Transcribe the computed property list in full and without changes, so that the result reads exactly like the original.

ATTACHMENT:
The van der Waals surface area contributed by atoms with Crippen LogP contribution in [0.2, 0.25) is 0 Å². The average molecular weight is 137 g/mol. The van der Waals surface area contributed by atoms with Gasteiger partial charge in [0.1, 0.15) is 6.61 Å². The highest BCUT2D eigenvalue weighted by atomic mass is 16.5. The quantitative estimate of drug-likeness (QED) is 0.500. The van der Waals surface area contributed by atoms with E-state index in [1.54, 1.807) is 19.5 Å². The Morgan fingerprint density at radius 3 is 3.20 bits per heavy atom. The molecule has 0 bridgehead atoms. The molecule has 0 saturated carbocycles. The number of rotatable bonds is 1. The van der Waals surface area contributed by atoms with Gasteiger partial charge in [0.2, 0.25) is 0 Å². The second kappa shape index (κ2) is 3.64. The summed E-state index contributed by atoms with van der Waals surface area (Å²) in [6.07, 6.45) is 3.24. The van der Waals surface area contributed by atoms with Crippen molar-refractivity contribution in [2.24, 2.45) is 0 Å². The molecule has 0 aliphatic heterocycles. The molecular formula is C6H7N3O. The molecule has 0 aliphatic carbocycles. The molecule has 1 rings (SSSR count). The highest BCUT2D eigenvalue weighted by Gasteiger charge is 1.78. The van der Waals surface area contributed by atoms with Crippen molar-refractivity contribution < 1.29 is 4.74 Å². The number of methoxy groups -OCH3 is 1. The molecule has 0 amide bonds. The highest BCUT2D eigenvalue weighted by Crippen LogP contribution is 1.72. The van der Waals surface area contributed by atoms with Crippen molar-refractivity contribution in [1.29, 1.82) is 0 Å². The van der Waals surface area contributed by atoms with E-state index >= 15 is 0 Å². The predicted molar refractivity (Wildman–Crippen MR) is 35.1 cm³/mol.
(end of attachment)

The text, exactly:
The van der Waals surface area contributed by atoms with Crippen LogP contribution in [0.2, 0.25) is 0 Å². The average molecular weight is 137 g/mol. The van der Waals surface area contributed by atoms with Gasteiger partial charge in [0.1, 0.15) is 6.61 Å². The highest BCUT2D eigenvalue weighted by atomic mass is 16.5. The quantitative estimate of drug-likeness (QED) is 0.500. The van der Waals surface area contributed by atoms with E-state index in [1.54, 1.807) is 19.5 Å². The Morgan fingerprint density at radius 3 is 3.20 bits per heavy atom. The molecule has 0 bridgehead atoms. The molecule has 0 saturated carbocycles. The number of rotatable bonds is 1. The van der Waals surface area contributed by atoms with Gasteiger partial charge in [0.2, 0.25) is 0 Å². The second kappa shape index (κ2) is 3.64. The summed E-state index contributed by atoms with van der Waals surface area (Å²) in [6.07, 6.45) is 3.24. The van der Waals surface area contributed by atoms with Crippen molar-refractivity contribution in [2.24, 2.45) is 0 Å². The molecule has 0 aliphatic heterocycles. The molecular formula is C6H7N3O. The molecule has 0 aliphatic carbocycles. The molecule has 1 rings (SSSR count). The highest BCUT2D eigenvalue weighted by Gasteiger charge is 1.78. The van der Waals surface area contributed by atoms with Crippen molar-refractivity contribution < 1.29 is 4.74 Å². The number of methoxy groups -OCH3 is 1. The molecule has 0 amide bonds. The highest BCUT2D eigenvalue weighted by Crippen LogP contribution is 1.72. The van der Waals surface area contributed by atoms with Crippen molar-refractivity contribution in [1.29, 1.82) is 0 Å². The van der Waals surface area contributed by atoms with E-state index >= 15 is 0 Å². The predicted molar refractivity (Wildman–Crippen MR) is 35.1 cm³/mol.